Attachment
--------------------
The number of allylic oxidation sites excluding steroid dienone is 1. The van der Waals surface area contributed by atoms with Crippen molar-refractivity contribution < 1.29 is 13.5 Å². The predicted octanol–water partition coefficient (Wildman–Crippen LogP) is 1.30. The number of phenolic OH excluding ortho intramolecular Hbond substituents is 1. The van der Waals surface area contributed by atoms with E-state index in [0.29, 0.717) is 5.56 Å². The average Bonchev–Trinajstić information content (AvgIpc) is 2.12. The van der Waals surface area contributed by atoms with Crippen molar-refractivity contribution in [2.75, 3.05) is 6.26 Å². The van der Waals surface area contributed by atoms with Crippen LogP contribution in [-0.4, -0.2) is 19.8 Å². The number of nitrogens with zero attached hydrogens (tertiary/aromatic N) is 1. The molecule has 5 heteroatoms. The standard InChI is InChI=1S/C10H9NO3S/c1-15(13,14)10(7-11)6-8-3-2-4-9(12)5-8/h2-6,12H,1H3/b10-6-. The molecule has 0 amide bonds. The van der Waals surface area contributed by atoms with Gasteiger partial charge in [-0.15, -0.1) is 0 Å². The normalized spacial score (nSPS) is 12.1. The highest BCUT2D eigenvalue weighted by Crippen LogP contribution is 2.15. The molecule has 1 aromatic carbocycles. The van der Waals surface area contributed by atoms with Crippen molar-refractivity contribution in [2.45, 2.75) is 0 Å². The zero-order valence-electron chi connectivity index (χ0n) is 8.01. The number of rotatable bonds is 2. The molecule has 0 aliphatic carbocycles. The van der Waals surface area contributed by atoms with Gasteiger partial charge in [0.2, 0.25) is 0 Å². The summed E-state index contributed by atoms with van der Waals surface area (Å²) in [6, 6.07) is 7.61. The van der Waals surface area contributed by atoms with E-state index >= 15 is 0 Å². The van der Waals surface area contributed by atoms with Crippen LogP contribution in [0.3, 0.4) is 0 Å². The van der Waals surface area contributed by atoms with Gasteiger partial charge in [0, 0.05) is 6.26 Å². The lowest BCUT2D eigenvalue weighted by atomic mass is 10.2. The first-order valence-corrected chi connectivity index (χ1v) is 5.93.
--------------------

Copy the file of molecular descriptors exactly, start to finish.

The number of allylic oxidation sites excluding steroid dienone is 1. The van der Waals surface area contributed by atoms with Crippen molar-refractivity contribution < 1.29 is 13.5 Å². The predicted octanol–water partition coefficient (Wildman–Crippen LogP) is 1.30. The number of phenolic OH excluding ortho intramolecular Hbond substituents is 1. The van der Waals surface area contributed by atoms with E-state index in [0.29, 0.717) is 5.56 Å². The average Bonchev–Trinajstić information content (AvgIpc) is 2.12. The van der Waals surface area contributed by atoms with Crippen molar-refractivity contribution in [2.75, 3.05) is 6.26 Å². The van der Waals surface area contributed by atoms with Crippen LogP contribution in [-0.4, -0.2) is 19.8 Å². The number of nitrogens with zero attached hydrogens (tertiary/aromatic N) is 1. The molecule has 5 heteroatoms. The standard InChI is InChI=1S/C10H9NO3S/c1-15(13,14)10(7-11)6-8-3-2-4-9(12)5-8/h2-6,12H,1H3/b10-6-. The molecule has 0 amide bonds. The van der Waals surface area contributed by atoms with Gasteiger partial charge in [-0.15, -0.1) is 0 Å². The normalized spacial score (nSPS) is 12.1. The highest BCUT2D eigenvalue weighted by Crippen LogP contribution is 2.15. The molecule has 1 aromatic carbocycles. The van der Waals surface area contributed by atoms with Crippen molar-refractivity contribution in [2.45, 2.75) is 0 Å². The zero-order valence-electron chi connectivity index (χ0n) is 8.01. The number of rotatable bonds is 2. The molecule has 0 aliphatic carbocycles. The van der Waals surface area contributed by atoms with Gasteiger partial charge in [0.2, 0.25) is 0 Å². The summed E-state index contributed by atoms with van der Waals surface area (Å²) in [6, 6.07) is 7.61. The van der Waals surface area contributed by atoms with E-state index >= 15 is 0 Å². The van der Waals surface area contributed by atoms with Crippen LogP contribution in [0.3, 0.4) is 0 Å². The van der Waals surface area contributed by atoms with Gasteiger partial charge in [0, 0.05) is 6.26 Å². The lowest BCUT2D eigenvalue weighted by atomic mass is 10.2. The first-order valence-corrected chi connectivity index (χ1v) is 5.93.